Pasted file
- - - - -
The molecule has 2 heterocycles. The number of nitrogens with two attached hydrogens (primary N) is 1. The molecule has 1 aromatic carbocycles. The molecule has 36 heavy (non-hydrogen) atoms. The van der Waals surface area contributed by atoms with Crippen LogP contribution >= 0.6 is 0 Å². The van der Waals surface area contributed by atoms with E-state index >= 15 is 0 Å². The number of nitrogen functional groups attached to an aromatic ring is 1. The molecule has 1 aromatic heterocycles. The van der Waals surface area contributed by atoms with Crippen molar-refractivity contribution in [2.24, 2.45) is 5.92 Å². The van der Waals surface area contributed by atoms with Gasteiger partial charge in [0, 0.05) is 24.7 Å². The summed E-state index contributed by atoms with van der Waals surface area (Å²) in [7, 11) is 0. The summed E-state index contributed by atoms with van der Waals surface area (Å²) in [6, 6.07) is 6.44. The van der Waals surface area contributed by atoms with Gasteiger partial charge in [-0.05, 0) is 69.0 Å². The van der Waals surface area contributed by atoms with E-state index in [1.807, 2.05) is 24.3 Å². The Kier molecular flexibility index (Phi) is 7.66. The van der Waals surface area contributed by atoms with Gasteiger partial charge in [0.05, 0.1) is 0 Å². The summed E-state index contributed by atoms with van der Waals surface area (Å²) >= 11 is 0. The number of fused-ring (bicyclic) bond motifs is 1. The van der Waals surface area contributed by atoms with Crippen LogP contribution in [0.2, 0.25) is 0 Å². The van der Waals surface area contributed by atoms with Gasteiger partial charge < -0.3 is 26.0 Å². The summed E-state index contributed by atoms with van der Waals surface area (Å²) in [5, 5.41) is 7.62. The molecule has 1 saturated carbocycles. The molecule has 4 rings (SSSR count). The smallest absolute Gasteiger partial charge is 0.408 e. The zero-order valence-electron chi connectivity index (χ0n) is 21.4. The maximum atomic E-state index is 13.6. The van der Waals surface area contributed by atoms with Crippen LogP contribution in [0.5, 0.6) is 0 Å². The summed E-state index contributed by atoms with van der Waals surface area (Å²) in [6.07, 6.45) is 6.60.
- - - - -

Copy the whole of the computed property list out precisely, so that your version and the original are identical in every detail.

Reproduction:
The molecule has 2 heterocycles. The number of nitrogens with two attached hydrogens (primary N) is 1. The molecule has 1 aromatic carbocycles. The molecule has 36 heavy (non-hydrogen) atoms. The van der Waals surface area contributed by atoms with Crippen LogP contribution >= 0.6 is 0 Å². The van der Waals surface area contributed by atoms with E-state index >= 15 is 0 Å². The number of nitrogen functional groups attached to an aromatic ring is 1. The molecule has 1 aromatic heterocycles. The van der Waals surface area contributed by atoms with Crippen molar-refractivity contribution in [2.24, 2.45) is 5.92 Å². The van der Waals surface area contributed by atoms with Gasteiger partial charge in [0, 0.05) is 24.7 Å². The summed E-state index contributed by atoms with van der Waals surface area (Å²) in [7, 11) is 0. The summed E-state index contributed by atoms with van der Waals surface area (Å²) in [6, 6.07) is 6.44. The van der Waals surface area contributed by atoms with Gasteiger partial charge in [-0.05, 0) is 69.0 Å². The van der Waals surface area contributed by atoms with E-state index in [1.807, 2.05) is 24.3 Å². The Kier molecular flexibility index (Phi) is 7.66. The van der Waals surface area contributed by atoms with Gasteiger partial charge in [0.05, 0.1) is 0 Å². The summed E-state index contributed by atoms with van der Waals surface area (Å²) >= 11 is 0. The number of fused-ring (bicyclic) bond motifs is 1. The van der Waals surface area contributed by atoms with Crippen LogP contribution in [0.2, 0.25) is 0 Å². The van der Waals surface area contributed by atoms with Gasteiger partial charge < -0.3 is 26.0 Å². The summed E-state index contributed by atoms with van der Waals surface area (Å²) in [5, 5.41) is 7.62. The molecule has 1 saturated carbocycles. The molecule has 4 rings (SSSR count). The smallest absolute Gasteiger partial charge is 0.408 e. The zero-order valence-electron chi connectivity index (χ0n) is 21.4. The maximum atomic E-state index is 13.6. The van der Waals surface area contributed by atoms with Crippen LogP contribution in [0.5, 0.6) is 0 Å². The summed E-state index contributed by atoms with van der Waals surface area (Å²) in [6.07, 6.45) is 6.60.